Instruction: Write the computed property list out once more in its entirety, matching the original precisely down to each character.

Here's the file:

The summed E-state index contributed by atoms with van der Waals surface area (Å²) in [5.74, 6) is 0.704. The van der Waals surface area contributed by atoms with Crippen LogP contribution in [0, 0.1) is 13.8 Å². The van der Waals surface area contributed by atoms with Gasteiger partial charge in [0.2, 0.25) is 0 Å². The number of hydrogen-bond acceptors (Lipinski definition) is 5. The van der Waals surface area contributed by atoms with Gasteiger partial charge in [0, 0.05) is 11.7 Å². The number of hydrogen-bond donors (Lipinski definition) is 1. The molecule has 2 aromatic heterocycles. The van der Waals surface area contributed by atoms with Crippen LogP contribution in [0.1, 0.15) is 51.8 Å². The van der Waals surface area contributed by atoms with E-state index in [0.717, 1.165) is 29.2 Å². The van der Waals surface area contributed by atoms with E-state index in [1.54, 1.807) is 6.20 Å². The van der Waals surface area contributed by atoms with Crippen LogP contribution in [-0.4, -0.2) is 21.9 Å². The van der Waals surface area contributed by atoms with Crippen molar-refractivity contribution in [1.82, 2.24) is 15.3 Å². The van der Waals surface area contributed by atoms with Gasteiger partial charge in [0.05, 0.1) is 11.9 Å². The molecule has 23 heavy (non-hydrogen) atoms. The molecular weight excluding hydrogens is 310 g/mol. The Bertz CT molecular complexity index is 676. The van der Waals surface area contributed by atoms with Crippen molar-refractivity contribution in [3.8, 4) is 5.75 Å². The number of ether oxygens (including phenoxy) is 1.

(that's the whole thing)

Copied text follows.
The summed E-state index contributed by atoms with van der Waals surface area (Å²) in [5.74, 6) is 0.704. The van der Waals surface area contributed by atoms with Crippen LogP contribution in [0, 0.1) is 13.8 Å². The van der Waals surface area contributed by atoms with Gasteiger partial charge in [0.2, 0.25) is 0 Å². The number of hydrogen-bond acceptors (Lipinski definition) is 5. The van der Waals surface area contributed by atoms with Gasteiger partial charge in [0, 0.05) is 11.7 Å². The number of hydrogen-bond donors (Lipinski definition) is 1. The molecule has 2 aromatic heterocycles. The van der Waals surface area contributed by atoms with Crippen LogP contribution in [0.1, 0.15) is 51.8 Å². The van der Waals surface area contributed by atoms with E-state index in [0.717, 1.165) is 29.2 Å². The van der Waals surface area contributed by atoms with E-state index in [1.54, 1.807) is 6.20 Å². The van der Waals surface area contributed by atoms with Crippen LogP contribution in [-0.4, -0.2) is 21.9 Å². The van der Waals surface area contributed by atoms with Crippen molar-refractivity contribution in [1.82, 2.24) is 15.3 Å². The van der Waals surface area contributed by atoms with Gasteiger partial charge in [0.05, 0.1) is 11.9 Å². The molecule has 23 heavy (non-hydrogen) atoms. The molecular weight excluding hydrogens is 310 g/mol. The Bertz CT molecular complexity index is 676. The van der Waals surface area contributed by atoms with Crippen molar-refractivity contribution in [3.8, 4) is 5.75 Å². The number of ether oxygens (including phenoxy) is 1.